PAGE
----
The project's paperwork was approved in October.
“We are still moving ahead. We are hoping to get our building permits and things submitted in time for construction to start at the first of the year,” Nelson said.
“The Imperial Inn is looking at a different market than the Etha,” Fontenot said.
Nelson agrees that the project is unique.
“We think we have a very unique location and a much different approach than franchises and other types of hotels. This is a locally owned, locally operated facility, and it'll really engage the local community,” Nelson said.
“I think it's doing something good for Bozeman. That was an objective for the team and identifying that this particular property had fallen into disrepair and we wanted to seize the opportunity to upcycle that,” he added.
The hotel is projected to open in fall 2014.
Hotel at Block G
A proposal is also in the works to demolish the old Kenyon Noble building on Mendenhall Street and build a new hotel in its place.
Plans call for a 104-room, nationally branded hotel to be built at the corner of Mendenhall Street and Black Avenue. Amenities will include meeting space, a kitchen pantry and lounge, a fitness center and a retail space, which the applicant expects to be a restaurant, with an outdoor patio.
The project's working title is “Hotel at Block G,” but the final name won't be determined until a national brand is chosen.
So far, a handful of national brands have submitted proposals, and one should be chosen in the next couple of weeks, said applicant Andy Holloran of HomeBase Montana, LLC.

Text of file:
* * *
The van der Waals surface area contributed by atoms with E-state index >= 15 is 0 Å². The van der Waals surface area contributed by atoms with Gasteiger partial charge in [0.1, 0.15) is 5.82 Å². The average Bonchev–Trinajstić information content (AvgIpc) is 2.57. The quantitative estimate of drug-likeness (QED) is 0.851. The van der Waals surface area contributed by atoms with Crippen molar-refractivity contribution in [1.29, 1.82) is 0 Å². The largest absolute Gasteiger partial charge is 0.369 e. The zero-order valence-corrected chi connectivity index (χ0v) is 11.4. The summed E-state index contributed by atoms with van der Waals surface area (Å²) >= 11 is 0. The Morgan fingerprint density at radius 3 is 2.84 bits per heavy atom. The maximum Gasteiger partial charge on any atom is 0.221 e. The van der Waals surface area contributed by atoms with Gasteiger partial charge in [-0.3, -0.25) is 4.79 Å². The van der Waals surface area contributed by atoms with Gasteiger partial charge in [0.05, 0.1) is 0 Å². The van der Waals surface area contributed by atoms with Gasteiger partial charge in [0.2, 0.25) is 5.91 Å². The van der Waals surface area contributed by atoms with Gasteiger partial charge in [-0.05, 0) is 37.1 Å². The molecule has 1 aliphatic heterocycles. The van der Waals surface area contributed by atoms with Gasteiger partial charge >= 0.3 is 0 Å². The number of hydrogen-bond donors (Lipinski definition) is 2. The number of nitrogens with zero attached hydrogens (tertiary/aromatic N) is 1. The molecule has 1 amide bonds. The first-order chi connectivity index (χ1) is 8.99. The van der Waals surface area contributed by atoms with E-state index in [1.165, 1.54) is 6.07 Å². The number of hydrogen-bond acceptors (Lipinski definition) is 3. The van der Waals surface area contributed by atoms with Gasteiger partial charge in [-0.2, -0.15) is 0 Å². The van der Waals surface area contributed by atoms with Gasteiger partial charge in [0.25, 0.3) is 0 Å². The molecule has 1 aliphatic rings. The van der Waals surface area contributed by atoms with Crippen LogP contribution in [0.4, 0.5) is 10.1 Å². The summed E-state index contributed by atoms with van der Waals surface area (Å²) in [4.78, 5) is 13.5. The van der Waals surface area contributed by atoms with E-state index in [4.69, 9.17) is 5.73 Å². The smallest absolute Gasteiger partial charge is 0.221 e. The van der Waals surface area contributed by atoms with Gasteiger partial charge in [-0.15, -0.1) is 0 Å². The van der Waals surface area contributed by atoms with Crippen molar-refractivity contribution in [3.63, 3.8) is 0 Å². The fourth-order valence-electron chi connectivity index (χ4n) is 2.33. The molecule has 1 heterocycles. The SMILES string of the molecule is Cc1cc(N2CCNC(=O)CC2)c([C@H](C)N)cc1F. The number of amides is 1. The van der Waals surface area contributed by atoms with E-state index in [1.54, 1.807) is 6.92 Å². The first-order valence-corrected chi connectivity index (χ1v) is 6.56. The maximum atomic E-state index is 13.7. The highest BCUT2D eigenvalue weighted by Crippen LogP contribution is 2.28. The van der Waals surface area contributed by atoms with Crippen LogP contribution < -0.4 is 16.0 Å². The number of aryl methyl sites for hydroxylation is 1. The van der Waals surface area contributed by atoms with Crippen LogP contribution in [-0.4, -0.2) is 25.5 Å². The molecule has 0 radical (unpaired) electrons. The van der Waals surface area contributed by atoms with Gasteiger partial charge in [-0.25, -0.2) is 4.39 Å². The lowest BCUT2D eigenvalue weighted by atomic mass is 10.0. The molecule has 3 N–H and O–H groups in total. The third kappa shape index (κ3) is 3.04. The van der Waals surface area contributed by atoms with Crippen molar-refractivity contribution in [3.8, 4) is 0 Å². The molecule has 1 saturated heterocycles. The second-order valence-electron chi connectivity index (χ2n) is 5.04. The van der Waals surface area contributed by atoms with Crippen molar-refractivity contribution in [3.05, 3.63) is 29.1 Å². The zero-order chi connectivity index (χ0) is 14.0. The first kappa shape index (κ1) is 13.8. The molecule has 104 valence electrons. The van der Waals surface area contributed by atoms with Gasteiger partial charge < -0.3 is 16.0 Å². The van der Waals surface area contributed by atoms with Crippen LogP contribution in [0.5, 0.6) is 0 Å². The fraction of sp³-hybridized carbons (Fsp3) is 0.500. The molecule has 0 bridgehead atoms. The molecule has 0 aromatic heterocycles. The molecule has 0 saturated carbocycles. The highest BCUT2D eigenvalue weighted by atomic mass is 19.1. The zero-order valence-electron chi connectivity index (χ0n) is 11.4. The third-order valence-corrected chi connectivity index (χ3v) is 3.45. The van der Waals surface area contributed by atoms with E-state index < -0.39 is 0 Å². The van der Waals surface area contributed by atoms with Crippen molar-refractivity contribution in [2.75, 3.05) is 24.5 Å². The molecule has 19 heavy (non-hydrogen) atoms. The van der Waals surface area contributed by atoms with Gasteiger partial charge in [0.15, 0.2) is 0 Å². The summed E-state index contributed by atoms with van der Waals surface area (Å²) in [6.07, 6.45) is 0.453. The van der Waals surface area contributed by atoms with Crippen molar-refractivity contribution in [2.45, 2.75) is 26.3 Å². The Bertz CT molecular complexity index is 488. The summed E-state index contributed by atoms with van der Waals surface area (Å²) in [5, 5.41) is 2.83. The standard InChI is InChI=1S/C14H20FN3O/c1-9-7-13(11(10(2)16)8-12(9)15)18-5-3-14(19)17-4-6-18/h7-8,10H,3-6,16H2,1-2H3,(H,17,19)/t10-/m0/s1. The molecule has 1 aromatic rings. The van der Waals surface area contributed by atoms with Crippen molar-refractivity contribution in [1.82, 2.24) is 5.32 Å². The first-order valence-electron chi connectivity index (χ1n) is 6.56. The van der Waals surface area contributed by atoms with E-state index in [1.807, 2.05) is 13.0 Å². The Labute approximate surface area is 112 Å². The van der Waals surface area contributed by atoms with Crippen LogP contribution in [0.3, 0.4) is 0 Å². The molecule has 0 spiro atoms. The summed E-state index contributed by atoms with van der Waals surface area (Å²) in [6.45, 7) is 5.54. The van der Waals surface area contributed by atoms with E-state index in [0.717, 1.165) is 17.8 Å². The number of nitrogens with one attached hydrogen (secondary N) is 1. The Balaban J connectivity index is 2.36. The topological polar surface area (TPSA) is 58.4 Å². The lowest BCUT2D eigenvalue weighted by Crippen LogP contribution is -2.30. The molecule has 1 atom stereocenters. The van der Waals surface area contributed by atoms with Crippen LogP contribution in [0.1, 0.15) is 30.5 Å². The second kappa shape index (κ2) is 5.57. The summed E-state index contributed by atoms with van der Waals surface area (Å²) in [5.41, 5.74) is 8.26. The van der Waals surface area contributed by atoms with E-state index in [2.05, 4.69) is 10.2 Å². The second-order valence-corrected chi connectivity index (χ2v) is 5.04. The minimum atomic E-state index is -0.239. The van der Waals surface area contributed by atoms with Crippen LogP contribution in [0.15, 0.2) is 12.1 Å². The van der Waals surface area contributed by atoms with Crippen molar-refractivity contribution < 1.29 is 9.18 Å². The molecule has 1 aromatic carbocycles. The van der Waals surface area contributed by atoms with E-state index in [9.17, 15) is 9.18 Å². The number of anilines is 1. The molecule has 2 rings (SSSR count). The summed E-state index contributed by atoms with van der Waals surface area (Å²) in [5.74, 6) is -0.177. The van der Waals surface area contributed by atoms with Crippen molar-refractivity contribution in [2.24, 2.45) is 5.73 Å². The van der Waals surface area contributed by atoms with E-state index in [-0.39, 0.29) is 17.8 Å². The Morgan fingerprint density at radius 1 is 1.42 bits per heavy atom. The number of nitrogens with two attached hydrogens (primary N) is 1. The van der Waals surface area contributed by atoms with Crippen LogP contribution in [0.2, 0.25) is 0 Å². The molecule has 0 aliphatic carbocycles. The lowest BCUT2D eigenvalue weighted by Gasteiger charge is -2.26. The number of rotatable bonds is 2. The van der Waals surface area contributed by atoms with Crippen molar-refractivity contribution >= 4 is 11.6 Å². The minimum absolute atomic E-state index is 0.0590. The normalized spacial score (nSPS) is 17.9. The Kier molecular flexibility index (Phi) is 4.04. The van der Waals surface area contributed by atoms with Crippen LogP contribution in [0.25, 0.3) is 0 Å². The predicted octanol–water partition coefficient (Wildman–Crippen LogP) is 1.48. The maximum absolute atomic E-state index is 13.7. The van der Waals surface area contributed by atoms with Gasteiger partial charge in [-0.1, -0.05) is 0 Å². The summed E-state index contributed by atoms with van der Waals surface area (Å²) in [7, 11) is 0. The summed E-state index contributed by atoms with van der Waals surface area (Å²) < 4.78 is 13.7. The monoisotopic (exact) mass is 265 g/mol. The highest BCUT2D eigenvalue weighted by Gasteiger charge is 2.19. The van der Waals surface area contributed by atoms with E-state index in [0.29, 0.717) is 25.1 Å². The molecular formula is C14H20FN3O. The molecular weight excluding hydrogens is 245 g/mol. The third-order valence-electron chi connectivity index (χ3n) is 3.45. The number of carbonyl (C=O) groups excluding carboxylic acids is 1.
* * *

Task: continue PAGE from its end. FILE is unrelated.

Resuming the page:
Final site plans were turned in to the city Wednesday.
“As soon as we get building permits, we'll start construction,” Holloran said.
Holloran said HomeBase saw the need for such a hotel and is moving forward with plans to build.
“We have clients in from out of town and everybody wonders why there isn't a nice, newer hotel downtown,” he said. “We're thrilled to be a part of it.”
The hotel is planned to open May 1, 2015.
The Kenyon Noble building on Mendenhall Street has been empty since the business moved to its location on Oak Street in 2006.
The fact that the proposed “Hotel at Block G” will have a national brand attached to it sets it apart from the other projects, Fontenot said.
The Story Mansion Inn
Although it is south of downtown, a fifth hotel has been proposed: the Story Mansion Inn.
In November, the Story Mansion Inn Group offered the city between $500,000 and $900,000 to turn the mansion into a high-end inn.
The proposal calls for the mansion and its carriage house to hold 17 rooms with private bathrooms, including 11 in the mansion and six in the carriage house. It would also have a meeting space in the carriage house, the proposal states.